Affordable housing debates often center around New York City, and that’s understandable. The city contains a larger share of the population of its region than other major American cities, it has the capacity to support dense development, and it needs to build more housing. According to the Regional Plan Association, the city prohibits multi-family development on more than six square miles of land within a 10-minute walk of a train or metro station.
But the city’s suburbs, especially in the underdeveloped county of Nassau, also need to build more. There is plenty of room. Nassau’s population density is 41% lower than Staten Island and 24% lower than Essex County, NJ
Housing construction is one of the country’s main economic activities; Long Island residents would benefit from participating. A larger population would consume more goods and services. Density also spurs innovation and makes everyone more prosperous.
One approach to the problem, pioneered by Massachusetts, is to build a bypass around local regulations. The state requires local governments to expedite reviews of affordable housing projects and allows developers to appeal rejections. Another approach, more common on the West Coast, is to require local governments to develop plans that make room for affordable housing. As the housing crisis worsened, some states have adopted broader measures. In 2019, Oregon established a minimum of duplexes – instead of single-family zoning, cities with at least 10,000 residents must allow at least two housing units on each lot.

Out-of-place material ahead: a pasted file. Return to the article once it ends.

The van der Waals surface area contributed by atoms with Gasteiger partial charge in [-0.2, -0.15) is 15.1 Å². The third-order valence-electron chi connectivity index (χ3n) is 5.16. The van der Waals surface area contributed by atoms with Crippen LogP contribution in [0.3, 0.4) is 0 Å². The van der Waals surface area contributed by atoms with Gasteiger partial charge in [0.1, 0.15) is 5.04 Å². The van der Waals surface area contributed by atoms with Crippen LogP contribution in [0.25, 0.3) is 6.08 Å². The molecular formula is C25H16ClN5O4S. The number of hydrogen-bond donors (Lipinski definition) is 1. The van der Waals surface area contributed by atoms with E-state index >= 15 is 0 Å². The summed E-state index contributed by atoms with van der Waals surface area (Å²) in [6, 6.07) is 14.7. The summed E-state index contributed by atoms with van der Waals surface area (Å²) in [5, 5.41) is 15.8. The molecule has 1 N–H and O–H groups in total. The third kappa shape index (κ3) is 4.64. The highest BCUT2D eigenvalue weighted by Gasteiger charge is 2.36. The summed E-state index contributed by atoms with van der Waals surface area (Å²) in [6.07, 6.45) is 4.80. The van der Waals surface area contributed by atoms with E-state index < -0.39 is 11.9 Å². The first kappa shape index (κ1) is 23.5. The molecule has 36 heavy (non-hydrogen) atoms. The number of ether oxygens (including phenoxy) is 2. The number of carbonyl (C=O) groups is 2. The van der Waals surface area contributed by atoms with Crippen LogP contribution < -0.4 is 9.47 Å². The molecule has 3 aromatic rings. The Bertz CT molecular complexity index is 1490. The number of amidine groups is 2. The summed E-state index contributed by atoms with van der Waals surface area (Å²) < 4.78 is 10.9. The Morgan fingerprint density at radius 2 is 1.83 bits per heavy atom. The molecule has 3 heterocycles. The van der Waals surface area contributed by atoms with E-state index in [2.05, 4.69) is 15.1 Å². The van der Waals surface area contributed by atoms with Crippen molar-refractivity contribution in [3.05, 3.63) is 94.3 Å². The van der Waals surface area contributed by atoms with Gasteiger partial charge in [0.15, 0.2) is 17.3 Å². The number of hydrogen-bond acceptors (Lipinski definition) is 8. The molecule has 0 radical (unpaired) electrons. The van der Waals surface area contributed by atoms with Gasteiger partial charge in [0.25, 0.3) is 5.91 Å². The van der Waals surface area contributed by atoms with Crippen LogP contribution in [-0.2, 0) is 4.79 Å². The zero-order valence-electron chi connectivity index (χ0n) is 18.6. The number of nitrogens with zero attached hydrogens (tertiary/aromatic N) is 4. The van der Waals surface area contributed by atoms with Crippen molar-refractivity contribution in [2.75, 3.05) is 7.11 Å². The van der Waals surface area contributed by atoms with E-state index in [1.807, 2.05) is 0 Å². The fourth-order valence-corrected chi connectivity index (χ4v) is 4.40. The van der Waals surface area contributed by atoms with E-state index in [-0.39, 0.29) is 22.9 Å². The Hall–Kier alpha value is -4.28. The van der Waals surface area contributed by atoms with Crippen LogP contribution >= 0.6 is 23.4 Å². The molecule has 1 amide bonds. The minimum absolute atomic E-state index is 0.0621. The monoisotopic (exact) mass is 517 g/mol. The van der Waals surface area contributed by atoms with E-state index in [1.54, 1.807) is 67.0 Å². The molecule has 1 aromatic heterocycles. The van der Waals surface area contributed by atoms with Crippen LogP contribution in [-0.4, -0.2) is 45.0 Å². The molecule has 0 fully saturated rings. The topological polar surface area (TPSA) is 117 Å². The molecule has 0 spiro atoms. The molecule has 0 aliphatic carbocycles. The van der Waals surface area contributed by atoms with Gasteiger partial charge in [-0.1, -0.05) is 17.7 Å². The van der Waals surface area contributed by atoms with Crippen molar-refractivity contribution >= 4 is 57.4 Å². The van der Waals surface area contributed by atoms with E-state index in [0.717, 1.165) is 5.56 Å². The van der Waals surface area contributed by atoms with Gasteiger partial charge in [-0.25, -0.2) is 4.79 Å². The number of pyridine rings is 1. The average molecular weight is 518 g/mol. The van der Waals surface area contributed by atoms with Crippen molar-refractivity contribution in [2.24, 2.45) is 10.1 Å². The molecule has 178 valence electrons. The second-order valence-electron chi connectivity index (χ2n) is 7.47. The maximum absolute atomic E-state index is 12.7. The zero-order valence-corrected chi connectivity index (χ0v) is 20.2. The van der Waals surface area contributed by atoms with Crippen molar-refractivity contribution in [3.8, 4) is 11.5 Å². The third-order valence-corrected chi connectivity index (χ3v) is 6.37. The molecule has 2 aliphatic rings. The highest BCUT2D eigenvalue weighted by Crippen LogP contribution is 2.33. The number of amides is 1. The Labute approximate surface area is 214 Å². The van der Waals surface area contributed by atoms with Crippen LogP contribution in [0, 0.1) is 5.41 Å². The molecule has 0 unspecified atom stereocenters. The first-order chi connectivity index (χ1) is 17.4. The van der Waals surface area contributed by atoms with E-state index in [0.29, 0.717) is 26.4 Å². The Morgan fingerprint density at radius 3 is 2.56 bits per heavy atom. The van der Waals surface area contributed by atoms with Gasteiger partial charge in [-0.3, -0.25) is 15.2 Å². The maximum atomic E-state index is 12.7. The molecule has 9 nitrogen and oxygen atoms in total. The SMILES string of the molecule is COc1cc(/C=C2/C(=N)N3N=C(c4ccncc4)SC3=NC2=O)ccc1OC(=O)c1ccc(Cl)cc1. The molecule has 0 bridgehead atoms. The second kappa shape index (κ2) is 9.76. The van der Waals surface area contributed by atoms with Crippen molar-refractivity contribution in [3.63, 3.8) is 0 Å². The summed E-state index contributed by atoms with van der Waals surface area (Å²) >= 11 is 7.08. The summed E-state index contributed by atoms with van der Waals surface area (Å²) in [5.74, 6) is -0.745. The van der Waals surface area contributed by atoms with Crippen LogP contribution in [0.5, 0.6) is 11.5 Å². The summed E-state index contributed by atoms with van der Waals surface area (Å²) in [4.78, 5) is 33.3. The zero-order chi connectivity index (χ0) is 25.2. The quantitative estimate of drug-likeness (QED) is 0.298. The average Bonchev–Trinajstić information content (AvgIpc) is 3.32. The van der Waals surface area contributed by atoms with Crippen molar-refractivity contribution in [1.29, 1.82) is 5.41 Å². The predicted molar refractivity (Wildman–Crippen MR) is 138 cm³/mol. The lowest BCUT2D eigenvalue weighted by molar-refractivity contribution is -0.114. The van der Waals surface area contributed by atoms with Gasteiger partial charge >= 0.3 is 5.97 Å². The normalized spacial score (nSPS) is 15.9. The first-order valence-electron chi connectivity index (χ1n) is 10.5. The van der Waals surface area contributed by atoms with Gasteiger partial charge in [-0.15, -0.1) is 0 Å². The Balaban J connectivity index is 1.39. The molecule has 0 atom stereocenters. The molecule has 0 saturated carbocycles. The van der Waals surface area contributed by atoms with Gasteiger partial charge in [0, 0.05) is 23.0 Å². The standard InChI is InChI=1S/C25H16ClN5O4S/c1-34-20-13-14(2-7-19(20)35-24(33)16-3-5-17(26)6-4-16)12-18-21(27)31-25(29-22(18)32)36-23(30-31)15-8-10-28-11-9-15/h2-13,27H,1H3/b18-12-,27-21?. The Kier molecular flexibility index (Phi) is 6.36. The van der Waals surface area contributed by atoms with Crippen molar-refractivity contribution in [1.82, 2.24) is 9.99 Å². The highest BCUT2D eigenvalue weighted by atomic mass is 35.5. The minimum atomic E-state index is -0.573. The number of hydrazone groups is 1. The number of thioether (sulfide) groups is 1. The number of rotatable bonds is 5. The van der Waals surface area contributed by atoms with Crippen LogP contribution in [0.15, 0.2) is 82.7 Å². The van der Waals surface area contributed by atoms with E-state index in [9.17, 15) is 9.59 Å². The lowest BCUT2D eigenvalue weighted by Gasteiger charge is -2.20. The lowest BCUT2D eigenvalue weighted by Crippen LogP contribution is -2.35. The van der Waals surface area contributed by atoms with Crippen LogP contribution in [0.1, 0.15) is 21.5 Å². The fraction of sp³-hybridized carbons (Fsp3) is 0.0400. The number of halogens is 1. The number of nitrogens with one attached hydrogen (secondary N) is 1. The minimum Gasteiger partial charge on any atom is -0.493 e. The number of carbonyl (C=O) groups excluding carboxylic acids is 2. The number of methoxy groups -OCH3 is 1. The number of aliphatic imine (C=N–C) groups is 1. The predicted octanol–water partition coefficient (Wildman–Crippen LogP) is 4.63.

Such policies are helpful. They are also totally unsuited to the scale of the crisis. New York is expected to get ahead of other states in taking advantage of its unrivaled public transportation infrastructure. Specifically, the state should enforce its own version of a law that had been proposed in California that would have required populated cities to allow mid-rise apartment buildings around train stations.
The Regional Plan Association estimated in 2017 that the undeveloped land around transit hubs and downtown areas in the tri-state region could accommodate nearly half a million new residents, including additional schools and other utilities that would be needed.
Such a law should also make it legal to build multi-family dwellings on land near transport stations currently occupied by single-family dwellings.
New York must face the fact that laws restricting development to single-family homes are government subsidies to wealthy households at the expense of less well-off households. Communities like Garden City are maintaining the affordability of single-family housing for a lucky minority by prohibiting more valuable uses of land near train stations. Local governments run housing subsidy programs for millionaires.
Democracy is not a defense for the behavior of these local governments. There are no citizens of Garden City; its residents are New Yorkers. The state must balance the powers it delegates to local communities with the wider public interest. Spending billions of taxpayer dollars to make it easier for the rich to move around is not the right balance. New York is building a better railroad. He needs to make sure less well-off New Yorkers can use it.